In talking to several solo through skiers this year about their journey on the Catamount Trail, I’ve been somewhat surprised to hear what a social experience it has been. Amidst long solitary days on the trail, all of them have commented on the good people they have met and enjoyed along the way. Mark and Marijke Smith are amongst those kind people who have hosted Catamount Trail skiers on their land and at their Inn (Windekind Farm) for many years.
As the Catamount Trail winds its way north from Camels Hump to the Winooski River (Section 20), it crosses the Smith’s property while passing through the Camels Hump Nordic Ski Association’s quiet and inviting community-based trail network. Mark and Marijke have spent much of their lives creating Windekind Farm, a landscape they have crafted with loving care since the mid-1960’s. They host guests in three artfully crafted cottages nestled amongst gardens, ponds, meadows forestland, all with stunning, long views of a dramatic landscape.
Mark and Marijke are exploring how to transition this place to another generation of thoughtful stewards who will continue their role as caretakers, with the same love and respect for the land that they have long modeled. Among their goals and of particular interest to cross country skiers is the protection and preservation of the trail network, which includes a segment of the Catamount Trail. They hope to attract to this project people of a similar mind, interested in celebrating and sustaining the environment, the trail network, and community recreation.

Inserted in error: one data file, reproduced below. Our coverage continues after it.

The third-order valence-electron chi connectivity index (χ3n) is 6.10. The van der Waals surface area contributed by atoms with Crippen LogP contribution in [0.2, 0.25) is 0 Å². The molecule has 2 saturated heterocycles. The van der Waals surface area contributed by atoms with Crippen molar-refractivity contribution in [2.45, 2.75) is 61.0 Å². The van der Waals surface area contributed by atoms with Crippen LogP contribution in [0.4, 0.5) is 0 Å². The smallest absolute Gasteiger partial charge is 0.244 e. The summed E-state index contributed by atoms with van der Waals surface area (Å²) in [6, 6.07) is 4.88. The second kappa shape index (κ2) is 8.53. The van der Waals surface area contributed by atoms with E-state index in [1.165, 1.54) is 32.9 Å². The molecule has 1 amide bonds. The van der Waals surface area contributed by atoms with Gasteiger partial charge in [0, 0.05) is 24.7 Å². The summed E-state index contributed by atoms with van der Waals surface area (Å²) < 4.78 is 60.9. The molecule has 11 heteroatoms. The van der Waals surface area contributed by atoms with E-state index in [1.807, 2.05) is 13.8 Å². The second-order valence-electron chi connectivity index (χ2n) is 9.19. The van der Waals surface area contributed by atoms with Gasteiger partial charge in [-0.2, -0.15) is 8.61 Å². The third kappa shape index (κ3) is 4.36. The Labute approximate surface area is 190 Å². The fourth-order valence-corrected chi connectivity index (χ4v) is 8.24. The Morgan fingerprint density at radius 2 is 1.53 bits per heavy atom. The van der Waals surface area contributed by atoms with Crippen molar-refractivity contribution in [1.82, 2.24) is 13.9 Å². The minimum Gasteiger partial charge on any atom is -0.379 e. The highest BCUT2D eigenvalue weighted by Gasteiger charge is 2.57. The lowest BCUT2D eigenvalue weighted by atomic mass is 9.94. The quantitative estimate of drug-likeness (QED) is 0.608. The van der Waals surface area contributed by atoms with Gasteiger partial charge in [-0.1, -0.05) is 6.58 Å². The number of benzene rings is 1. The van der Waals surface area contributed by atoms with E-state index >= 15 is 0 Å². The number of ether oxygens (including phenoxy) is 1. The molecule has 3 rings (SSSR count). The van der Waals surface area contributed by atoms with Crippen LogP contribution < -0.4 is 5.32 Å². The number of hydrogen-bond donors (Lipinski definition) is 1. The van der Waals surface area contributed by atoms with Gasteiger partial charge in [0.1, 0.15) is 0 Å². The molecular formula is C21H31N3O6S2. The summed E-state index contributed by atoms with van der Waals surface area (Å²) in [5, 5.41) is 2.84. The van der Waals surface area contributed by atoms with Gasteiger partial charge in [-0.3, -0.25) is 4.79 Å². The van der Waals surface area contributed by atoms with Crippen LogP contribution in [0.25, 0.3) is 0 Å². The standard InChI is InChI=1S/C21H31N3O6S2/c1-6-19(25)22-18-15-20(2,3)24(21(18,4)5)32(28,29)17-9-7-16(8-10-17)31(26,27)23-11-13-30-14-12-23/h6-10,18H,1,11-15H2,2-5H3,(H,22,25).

In a project that they term “The Common at Windekind” Mark and Marijke are proposing to create a few small building lots along with common ownership of about 75 acres, comprised of the 16 acre Windekind Meadow and the surrounding woodlands that abut Camel’s Hump State Park. This is an innovative project that is important to the integrity and longevity of the Catamount Trail. To learn more about the “Common,” please visit www.windekindfarms.com, email email@example.com or call 802-434-4455.
This post is part of an ongoing series to spotlight landowners who generously host the Catamount Trail on their land. Approximately 60% of the Catamount Trail passes through private land, and we are incredibly grateful for the cooperation of Vermont landowners in helping keep the Catamount Trail open to the public.